Killacky: When Things Go Wrong
My Shetland pony has been pulling me in a cart for four years. There are occasional off days when nothing goes right. Harnessing up is annoying. She refuses the bit. Once hitched up, the pony’s skittish. She rushes through corners, bucks when I ask for speed, and rears up when I try to come to a halt.
This aberrant behavior has to be understood for everyone’s safety. I first check equipment dysfunction. Is the girth cinched too tight? Does her bit fit properly? I examine her mouth to see if something might be up with her teeth. Vermont’s long winters can make a horse barn sour. Maybe she just needed to let off a little steam.
I sign up for coaching to counter driver error. We recalibrate my hands on the reins. My trainer reminds me that the first impulse is to pull back when something goes amiss. Better to relax, give the pony a slight bit of rein, and ask her to move on. It’s easier to control an animal moving forward.
With newfound confidence, the next few drives go beautifully. I’m relaxed, she’s happy, and we’re once more in sync. Then she begins to cough. Over the next few days, the cough gets more pronounced. The vet prescribes antibiotics with quiet turnout and no forced exercise. Every night we slowly walk together just to get her out of her stall and moving. In midwinter’s deep freeze, it’s difficult for us both to breath.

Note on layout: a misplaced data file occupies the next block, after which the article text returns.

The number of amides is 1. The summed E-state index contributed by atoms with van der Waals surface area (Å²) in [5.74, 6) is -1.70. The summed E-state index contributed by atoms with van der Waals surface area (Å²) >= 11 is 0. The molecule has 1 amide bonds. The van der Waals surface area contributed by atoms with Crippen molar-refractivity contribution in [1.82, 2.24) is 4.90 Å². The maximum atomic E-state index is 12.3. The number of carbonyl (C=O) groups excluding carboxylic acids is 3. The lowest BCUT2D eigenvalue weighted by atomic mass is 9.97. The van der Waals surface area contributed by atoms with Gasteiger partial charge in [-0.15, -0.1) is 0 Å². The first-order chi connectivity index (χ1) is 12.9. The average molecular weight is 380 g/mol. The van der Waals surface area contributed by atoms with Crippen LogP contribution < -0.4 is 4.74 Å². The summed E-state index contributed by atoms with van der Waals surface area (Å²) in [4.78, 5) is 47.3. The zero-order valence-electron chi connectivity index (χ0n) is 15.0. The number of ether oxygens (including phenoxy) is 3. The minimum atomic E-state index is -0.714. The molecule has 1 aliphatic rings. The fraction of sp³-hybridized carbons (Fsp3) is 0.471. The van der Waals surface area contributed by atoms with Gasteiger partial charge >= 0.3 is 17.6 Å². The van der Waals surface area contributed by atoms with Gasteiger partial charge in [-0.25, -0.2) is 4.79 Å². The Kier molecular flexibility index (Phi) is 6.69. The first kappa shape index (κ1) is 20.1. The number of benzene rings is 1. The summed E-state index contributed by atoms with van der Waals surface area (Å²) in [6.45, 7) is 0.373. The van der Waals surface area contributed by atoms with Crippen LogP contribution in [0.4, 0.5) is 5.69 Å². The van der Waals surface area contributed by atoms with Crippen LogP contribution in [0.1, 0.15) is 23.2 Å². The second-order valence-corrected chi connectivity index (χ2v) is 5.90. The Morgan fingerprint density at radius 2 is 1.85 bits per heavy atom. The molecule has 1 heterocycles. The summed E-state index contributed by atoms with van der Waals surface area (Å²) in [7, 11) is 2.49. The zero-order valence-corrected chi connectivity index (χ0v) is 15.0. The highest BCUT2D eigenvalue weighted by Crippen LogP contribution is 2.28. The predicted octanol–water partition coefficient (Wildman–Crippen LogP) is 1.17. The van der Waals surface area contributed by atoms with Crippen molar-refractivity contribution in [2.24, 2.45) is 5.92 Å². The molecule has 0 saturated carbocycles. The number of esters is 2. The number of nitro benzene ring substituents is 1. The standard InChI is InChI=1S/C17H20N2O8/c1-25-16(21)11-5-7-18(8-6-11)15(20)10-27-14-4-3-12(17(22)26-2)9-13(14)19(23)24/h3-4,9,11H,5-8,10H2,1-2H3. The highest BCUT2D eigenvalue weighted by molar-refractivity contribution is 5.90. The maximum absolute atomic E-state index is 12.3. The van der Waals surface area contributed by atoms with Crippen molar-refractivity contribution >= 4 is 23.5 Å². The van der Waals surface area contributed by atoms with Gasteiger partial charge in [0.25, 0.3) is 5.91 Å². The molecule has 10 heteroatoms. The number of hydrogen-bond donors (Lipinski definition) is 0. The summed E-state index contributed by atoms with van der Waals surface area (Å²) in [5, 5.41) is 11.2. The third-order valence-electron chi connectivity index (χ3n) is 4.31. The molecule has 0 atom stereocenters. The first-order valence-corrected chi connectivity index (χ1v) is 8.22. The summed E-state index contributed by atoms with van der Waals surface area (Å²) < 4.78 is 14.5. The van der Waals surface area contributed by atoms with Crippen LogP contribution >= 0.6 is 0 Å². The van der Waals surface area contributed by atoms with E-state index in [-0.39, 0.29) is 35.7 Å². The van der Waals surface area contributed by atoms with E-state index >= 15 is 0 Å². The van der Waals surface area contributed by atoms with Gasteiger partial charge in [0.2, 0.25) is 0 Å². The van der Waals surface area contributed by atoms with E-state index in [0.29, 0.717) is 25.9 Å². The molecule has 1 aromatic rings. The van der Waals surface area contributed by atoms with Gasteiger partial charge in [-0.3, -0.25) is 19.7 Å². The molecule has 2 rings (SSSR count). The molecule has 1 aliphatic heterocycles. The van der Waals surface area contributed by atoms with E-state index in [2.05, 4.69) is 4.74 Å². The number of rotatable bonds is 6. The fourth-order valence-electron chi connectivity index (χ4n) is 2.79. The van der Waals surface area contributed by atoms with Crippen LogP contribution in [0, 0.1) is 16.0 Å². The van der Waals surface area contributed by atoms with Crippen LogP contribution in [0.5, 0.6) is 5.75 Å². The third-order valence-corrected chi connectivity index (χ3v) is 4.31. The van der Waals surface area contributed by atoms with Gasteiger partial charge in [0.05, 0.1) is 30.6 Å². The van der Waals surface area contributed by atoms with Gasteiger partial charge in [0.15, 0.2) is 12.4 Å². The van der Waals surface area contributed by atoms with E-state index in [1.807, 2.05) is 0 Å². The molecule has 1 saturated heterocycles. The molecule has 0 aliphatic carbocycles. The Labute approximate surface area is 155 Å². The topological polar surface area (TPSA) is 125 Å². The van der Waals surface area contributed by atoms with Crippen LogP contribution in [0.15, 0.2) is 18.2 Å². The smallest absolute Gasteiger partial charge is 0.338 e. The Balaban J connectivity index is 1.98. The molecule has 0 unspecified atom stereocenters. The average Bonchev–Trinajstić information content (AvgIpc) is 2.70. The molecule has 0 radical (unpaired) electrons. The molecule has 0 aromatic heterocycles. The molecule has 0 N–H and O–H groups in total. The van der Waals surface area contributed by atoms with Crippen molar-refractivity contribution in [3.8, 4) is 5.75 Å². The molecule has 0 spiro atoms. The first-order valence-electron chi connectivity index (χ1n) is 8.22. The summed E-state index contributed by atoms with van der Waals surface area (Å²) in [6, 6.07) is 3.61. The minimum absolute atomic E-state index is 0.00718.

Her hacking persists for weeks, despite continued antibiotics and the addition of steroids. I feel helpless and increasingly anxious. We try to eliminate possible environmental factors: wetting down hay to decrease dust, changing her grain, putting different bedding in the stall, even a medicinal powder mixed with beet pulp and maple syrup to soothe her airways – all to no avail.
Then winter breaks and mud season is finally upon us. The cough - although fading - still lingers. Her temperature and blood work are normal, and her lungs are clear. The vet feels it’s important to begin exercising again.
Groundwork and easy drives go well until I set up obstacles with rubber cones. A freak accident lodges a cone in the wheel, pitching me out of the cart. The pony’s fine, but I have a concussion and see double. Now it’s my time to recover. So, as spring begins in earnest, we slowly rebuild strength, stamina, and focus. I dust off the cart, clean tack, and hope to drive together soon.